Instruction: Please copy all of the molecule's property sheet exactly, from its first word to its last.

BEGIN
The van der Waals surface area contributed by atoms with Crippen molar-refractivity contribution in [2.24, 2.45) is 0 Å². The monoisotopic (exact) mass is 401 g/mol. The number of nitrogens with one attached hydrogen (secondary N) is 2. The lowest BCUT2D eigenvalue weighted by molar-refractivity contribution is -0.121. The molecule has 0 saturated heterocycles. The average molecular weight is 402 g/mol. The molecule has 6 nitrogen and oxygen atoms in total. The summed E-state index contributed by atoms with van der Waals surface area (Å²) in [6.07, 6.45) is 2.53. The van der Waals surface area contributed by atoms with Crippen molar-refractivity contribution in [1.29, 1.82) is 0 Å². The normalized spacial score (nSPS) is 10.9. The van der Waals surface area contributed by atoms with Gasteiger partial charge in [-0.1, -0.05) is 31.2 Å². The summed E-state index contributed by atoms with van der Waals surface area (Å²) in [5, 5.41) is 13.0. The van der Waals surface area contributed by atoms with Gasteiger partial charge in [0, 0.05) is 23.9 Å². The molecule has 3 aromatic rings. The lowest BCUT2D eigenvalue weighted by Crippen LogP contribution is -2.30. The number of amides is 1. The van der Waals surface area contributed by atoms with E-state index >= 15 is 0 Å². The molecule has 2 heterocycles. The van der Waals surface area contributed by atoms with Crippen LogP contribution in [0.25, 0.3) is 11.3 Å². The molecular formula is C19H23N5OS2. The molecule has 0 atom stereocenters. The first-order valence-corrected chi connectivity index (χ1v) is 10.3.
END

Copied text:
The van der Waals surface area contributed by atoms with Crippen molar-refractivity contribution in [2.24, 2.45) is 0 Å². The monoisotopic (exact) mass is 401 g/mol. The number of nitrogens with one attached hydrogen (secondary N) is 2. The lowest BCUT2D eigenvalue weighted by molar-refractivity contribution is -0.121. The molecule has 0 saturated heterocycles. The average molecular weight is 402 g/mol. The molecule has 6 nitrogen and oxygen atoms in total. The summed E-state index contributed by atoms with van der Waals surface area (Å²) in [6.07, 6.45) is 2.53. The van der Waals surface area contributed by atoms with Crippen molar-refractivity contribution in [1.29, 1.82) is 0 Å². The normalized spacial score (nSPS) is 10.9. The van der Waals surface area contributed by atoms with Gasteiger partial charge in [-0.1, -0.05) is 31.2 Å². The summed E-state index contributed by atoms with van der Waals surface area (Å²) in [5, 5.41) is 13.0. The van der Waals surface area contributed by atoms with Gasteiger partial charge in [0, 0.05) is 23.9 Å². The molecule has 3 aromatic rings. The lowest BCUT2D eigenvalue weighted by Crippen LogP contribution is -2.30. The number of amides is 1. The van der Waals surface area contributed by atoms with E-state index >= 15 is 0 Å². The molecule has 2 heterocycles. The van der Waals surface area contributed by atoms with Crippen LogP contribution in [0.25, 0.3) is 11.3 Å². The molecular formula is C19H23N5OS2. The molecule has 0 atom stereocenters. The first-order valence-corrected chi connectivity index (χ1v) is 10.3.